Community Engagement and Informed Consent in the International HapMap ProjectRotimi C. · Leppert M. · Matsuda I. · Zeng C. · Zhang H. · Adebamowo C. · Ajayi I. · Aniagwu T. · Dixon M. · Fukushima Y. · Macer D. · Marshall P. · Nkwodimmah C. · Peiffer A. · Royal C. · Suda E. · Zhao H. · Wang V.O. · McEwen J.
aNational Human Genome Center, Howard University, Washington, D.C., bDepartment of Human Genetics, University of Utah, Salt Lake City, Utah, cNational Human Genome Research Institute, US National Institutes of Health, Bethesda, Md., and dDepartment of Bioethics, Case Western Reserve University School of Medicine, Cleveland, Ohio, USA; eHealth Sciences University of Hokkaido, Hokkaido, fDepartment of Medical Genetics, Shinshu University School of Medicine, Matsumoto, and gUniversity of Tsukuba, Eubios Ethics Institute, Tsukuba Science City, Japan; hBeijing Genomics Institute, Chinese Academy of Sciences, and iBeijing Normal University, Beijing, China; jUniversity of Ibadan College of Medicine, Ibadan, Oyo State, Nigeria; kUnited Nations Educational, Scientific and Cultural Organization (UNESCO), Prakanong, Bangkok, Thailand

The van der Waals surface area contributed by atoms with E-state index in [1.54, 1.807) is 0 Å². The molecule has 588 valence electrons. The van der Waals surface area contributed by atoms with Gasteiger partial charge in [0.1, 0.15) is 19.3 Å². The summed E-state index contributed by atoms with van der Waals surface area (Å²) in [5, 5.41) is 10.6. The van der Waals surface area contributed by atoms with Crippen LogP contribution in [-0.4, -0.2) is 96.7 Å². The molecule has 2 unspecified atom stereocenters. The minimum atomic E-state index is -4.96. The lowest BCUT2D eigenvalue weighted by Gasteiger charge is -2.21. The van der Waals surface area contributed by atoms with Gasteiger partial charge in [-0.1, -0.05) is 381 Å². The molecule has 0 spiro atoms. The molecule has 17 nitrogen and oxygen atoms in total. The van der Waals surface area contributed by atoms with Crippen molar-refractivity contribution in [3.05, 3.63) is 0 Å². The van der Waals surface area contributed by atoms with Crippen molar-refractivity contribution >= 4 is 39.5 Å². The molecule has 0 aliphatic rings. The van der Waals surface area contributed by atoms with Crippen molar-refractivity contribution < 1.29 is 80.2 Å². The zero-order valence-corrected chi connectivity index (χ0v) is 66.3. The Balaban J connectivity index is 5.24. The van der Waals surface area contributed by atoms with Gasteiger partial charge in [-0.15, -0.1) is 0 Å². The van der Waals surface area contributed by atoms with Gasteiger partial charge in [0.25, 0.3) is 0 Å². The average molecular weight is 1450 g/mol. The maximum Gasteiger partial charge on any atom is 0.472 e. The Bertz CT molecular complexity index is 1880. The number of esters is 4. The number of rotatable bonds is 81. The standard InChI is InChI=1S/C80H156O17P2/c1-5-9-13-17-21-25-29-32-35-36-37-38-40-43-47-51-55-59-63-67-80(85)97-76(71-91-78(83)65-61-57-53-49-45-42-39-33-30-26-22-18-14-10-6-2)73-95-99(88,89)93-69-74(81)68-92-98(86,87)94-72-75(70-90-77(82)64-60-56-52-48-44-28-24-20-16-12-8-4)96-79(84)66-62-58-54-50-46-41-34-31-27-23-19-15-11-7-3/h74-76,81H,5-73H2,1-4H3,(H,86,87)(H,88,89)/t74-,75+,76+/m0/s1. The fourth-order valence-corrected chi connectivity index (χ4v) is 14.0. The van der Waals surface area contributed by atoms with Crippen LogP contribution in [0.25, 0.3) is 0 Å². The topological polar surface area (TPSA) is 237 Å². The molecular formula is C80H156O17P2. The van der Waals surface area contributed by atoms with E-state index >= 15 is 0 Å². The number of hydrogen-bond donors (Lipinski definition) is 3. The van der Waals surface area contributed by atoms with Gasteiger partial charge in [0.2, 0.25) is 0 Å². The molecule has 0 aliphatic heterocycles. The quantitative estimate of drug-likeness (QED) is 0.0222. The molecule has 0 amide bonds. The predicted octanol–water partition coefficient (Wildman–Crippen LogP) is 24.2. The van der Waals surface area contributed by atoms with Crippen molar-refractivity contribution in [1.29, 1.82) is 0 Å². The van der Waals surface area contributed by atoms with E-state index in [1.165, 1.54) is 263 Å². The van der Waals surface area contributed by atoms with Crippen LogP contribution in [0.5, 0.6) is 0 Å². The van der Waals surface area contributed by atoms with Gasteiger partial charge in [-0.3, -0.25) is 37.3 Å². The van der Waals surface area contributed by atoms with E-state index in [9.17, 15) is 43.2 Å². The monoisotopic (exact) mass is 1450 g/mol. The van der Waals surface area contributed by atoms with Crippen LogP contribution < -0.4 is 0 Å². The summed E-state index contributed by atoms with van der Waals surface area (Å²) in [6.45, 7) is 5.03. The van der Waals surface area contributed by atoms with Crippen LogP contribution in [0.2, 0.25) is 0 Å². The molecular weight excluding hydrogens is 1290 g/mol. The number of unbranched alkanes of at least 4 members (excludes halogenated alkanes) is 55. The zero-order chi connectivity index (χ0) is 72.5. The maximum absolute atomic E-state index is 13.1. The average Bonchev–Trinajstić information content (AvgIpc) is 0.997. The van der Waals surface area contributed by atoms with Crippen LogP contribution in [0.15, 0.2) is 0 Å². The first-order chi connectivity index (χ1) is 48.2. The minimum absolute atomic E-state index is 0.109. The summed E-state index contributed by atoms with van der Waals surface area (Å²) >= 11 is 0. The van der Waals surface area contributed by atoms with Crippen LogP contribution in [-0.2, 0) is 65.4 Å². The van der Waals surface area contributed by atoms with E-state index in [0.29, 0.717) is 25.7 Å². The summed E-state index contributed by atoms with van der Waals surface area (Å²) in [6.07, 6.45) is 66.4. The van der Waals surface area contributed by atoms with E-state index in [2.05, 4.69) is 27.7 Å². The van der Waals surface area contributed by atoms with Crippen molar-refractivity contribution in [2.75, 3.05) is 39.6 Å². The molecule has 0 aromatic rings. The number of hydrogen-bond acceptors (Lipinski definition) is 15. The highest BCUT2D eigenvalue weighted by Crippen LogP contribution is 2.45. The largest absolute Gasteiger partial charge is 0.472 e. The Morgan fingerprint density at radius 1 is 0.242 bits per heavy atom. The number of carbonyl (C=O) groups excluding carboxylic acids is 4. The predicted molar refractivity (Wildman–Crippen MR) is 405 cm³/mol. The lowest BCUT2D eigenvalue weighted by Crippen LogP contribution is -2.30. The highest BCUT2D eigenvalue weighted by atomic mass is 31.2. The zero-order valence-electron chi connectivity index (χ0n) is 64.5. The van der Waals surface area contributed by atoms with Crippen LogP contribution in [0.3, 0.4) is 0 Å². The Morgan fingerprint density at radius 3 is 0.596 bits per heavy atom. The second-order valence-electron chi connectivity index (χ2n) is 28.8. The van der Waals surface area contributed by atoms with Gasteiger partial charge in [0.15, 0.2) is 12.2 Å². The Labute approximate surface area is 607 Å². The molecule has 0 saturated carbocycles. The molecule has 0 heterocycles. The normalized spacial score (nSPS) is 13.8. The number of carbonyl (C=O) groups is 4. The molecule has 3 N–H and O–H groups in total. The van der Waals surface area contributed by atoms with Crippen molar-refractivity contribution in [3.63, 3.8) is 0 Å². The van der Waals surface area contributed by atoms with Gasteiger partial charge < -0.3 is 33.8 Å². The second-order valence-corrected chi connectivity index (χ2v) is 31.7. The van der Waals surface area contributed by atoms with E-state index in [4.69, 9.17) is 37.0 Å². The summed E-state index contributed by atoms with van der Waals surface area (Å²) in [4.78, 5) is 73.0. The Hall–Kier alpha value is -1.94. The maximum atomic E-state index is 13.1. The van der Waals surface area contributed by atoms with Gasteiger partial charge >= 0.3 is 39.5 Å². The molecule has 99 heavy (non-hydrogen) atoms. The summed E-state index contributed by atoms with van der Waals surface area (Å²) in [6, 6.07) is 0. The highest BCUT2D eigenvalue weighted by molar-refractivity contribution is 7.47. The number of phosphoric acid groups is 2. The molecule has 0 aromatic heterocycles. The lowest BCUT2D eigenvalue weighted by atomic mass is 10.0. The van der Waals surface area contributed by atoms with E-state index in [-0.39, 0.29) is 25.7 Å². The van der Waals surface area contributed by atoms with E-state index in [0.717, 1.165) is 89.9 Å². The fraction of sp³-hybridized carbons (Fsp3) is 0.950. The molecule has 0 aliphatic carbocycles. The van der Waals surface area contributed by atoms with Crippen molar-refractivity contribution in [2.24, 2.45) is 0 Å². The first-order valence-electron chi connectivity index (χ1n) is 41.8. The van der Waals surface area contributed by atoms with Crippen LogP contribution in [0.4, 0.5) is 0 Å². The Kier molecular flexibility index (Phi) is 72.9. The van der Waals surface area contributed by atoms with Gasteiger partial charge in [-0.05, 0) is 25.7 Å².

The International HapMap Consortium has developed the HapMap, a resource that describes the common patterns of human genetic variation (haplotypes). Processes of community/public consultation and individual informed consent were implemented in each locality where samples were collected to understand and attempt to address both individual and group concerns. Perceptions about the research varied, but we detected no critical opposition to the research. Incorporating community input and responding to concerns raised was challenging. However, the experience suggests that approaching genetic variation research in a spirit of openness can help investigators better appreciate the views of the communities whose samples they seek to study and help communities become more engaged in the science.